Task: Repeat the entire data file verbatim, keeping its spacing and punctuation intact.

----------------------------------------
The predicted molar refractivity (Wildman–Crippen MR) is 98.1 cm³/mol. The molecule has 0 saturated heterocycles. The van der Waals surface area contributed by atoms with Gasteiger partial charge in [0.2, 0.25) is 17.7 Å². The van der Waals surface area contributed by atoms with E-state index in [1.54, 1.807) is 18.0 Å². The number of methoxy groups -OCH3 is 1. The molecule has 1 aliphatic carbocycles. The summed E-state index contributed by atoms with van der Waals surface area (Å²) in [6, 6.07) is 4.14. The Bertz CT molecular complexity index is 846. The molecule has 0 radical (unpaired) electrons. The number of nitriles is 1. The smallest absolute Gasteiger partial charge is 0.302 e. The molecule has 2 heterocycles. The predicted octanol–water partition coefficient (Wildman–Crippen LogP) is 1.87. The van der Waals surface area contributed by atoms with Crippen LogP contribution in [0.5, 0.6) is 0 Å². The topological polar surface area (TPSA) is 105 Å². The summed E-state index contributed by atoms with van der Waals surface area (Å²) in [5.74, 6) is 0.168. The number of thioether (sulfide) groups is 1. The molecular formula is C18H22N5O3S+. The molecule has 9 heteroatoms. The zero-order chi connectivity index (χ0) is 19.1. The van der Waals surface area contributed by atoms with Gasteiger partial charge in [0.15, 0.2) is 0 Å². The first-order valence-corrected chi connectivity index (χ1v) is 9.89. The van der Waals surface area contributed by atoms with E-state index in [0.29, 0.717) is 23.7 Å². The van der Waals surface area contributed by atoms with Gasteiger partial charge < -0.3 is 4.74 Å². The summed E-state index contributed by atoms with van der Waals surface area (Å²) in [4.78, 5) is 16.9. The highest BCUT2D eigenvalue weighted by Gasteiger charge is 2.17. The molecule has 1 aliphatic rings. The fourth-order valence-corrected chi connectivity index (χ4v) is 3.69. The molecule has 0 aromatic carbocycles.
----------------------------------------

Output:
The predicted molar refractivity (Wildman–Crippen MR) is 98.1 cm³/mol. The molecule has 0 saturated heterocycles. The van der Waals surface area contributed by atoms with Gasteiger partial charge in [0.2, 0.25) is 17.7 Å². The van der Waals surface area contributed by atoms with E-state index in [1.54, 1.807) is 18.0 Å². The number of methoxy groups -OCH3 is 1. The molecule has 1 aliphatic carbocycles. The summed E-state index contributed by atoms with van der Waals surface area (Å²) in [6, 6.07) is 4.14. The Bertz CT molecular complexity index is 846. The molecule has 0 radical (unpaired) electrons. The number of nitriles is 1. The smallest absolute Gasteiger partial charge is 0.302 e. The molecule has 2 heterocycles. The predicted octanol–water partition coefficient (Wildman–Crippen LogP) is 1.87. The van der Waals surface area contributed by atoms with Crippen LogP contribution in [0.5, 0.6) is 0 Å². The topological polar surface area (TPSA) is 105 Å². The summed E-state index contributed by atoms with van der Waals surface area (Å²) in [5.74, 6) is 0.168. The number of thioether (sulfide) groups is 1. The molecular formula is C18H22N5O3S+. The molecule has 9 heteroatoms. The zero-order chi connectivity index (χ0) is 19.1. The van der Waals surface area contributed by atoms with Gasteiger partial charge in [0.15, 0.2) is 0 Å². The first-order valence-corrected chi connectivity index (χ1v) is 9.89. The van der Waals surface area contributed by atoms with E-state index in [0.29, 0.717) is 23.7 Å². The van der Waals surface area contributed by atoms with Gasteiger partial charge < -0.3 is 4.74 Å². The summed E-state index contributed by atoms with van der Waals surface area (Å²) in [4.78, 5) is 16.9. The highest BCUT2D eigenvalue weighted by Gasteiger charge is 2.17. The molecule has 1 aliphatic rings. The fourth-order valence-corrected chi connectivity index (χ4v) is 3.69. The molecule has 0 aromatic carbocycles.